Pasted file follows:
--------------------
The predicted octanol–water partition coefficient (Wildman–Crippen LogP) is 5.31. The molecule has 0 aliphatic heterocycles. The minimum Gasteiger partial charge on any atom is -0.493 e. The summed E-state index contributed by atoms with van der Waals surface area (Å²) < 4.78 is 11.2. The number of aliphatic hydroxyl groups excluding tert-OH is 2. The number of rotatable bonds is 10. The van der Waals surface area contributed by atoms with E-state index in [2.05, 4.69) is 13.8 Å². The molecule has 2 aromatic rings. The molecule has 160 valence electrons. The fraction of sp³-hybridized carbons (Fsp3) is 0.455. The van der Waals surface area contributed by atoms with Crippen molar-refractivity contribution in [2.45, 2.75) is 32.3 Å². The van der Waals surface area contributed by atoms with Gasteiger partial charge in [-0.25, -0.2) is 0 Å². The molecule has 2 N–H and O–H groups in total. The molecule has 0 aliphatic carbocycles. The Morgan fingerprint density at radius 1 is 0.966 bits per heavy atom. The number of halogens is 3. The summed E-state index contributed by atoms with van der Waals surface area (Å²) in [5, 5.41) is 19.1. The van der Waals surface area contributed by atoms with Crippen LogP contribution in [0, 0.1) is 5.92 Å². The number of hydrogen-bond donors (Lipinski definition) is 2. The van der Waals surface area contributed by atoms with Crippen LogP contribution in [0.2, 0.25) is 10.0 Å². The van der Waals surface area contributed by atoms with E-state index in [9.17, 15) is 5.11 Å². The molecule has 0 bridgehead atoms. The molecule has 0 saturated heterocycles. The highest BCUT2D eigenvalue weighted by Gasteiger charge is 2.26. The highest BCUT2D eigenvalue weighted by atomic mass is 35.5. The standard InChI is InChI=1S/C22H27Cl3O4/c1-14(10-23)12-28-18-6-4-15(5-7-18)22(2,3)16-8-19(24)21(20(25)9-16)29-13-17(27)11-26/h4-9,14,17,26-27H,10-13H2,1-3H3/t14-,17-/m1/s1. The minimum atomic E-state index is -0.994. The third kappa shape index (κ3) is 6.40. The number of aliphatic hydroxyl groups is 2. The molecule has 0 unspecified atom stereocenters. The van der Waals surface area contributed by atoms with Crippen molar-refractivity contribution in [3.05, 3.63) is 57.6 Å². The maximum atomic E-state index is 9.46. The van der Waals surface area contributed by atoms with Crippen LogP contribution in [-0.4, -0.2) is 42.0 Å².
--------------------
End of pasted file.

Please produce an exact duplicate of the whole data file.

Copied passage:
The predicted octanol–water partition coefficient (Wildman–Crippen LogP) is 5.31. The molecule has 0 aliphatic heterocycles. The minimum Gasteiger partial charge on any atom is -0.493 e. The summed E-state index contributed by atoms with van der Waals surface area (Å²) < 4.78 is 11.2. The number of aliphatic hydroxyl groups excluding tert-OH is 2. The number of rotatable bonds is 10. The van der Waals surface area contributed by atoms with E-state index in [2.05, 4.69) is 13.8 Å². The molecule has 2 aromatic rings. The molecule has 160 valence electrons. The fraction of sp³-hybridized carbons (Fsp3) is 0.455. The van der Waals surface area contributed by atoms with Crippen molar-refractivity contribution in [2.45, 2.75) is 32.3 Å². The van der Waals surface area contributed by atoms with Gasteiger partial charge in [-0.25, -0.2) is 0 Å². The molecule has 2 N–H and O–H groups in total. The molecule has 0 aliphatic carbocycles. The Morgan fingerprint density at radius 1 is 0.966 bits per heavy atom. The number of halogens is 3. The summed E-state index contributed by atoms with van der Waals surface area (Å²) in [5, 5.41) is 19.1. The van der Waals surface area contributed by atoms with Crippen LogP contribution in [0, 0.1) is 5.92 Å². The number of hydrogen-bond donors (Lipinski definition) is 2. The van der Waals surface area contributed by atoms with Crippen LogP contribution in [0.2, 0.25) is 10.0 Å². The van der Waals surface area contributed by atoms with E-state index in [9.17, 15) is 5.11 Å². The molecule has 0 bridgehead atoms. The molecule has 0 saturated heterocycles. The highest BCUT2D eigenvalue weighted by Gasteiger charge is 2.26. The highest BCUT2D eigenvalue weighted by atomic mass is 35.5. The standard InChI is InChI=1S/C22H27Cl3O4/c1-14(10-23)12-28-18-6-4-15(5-7-18)22(2,3)16-8-19(24)21(20(25)9-16)29-13-17(27)11-26/h4-9,14,17,26-27H,10-13H2,1-3H3/t14-,17-/m1/s1. The minimum atomic E-state index is -0.994. The third kappa shape index (κ3) is 6.40. The number of aliphatic hydroxyl groups is 2. The molecule has 0 unspecified atom stereocenters. The van der Waals surface area contributed by atoms with Crippen molar-refractivity contribution in [3.05, 3.63) is 57.6 Å². The maximum atomic E-state index is 9.46. The van der Waals surface area contributed by atoms with Crippen LogP contribution in [-0.4, -0.2) is 42.0 Å².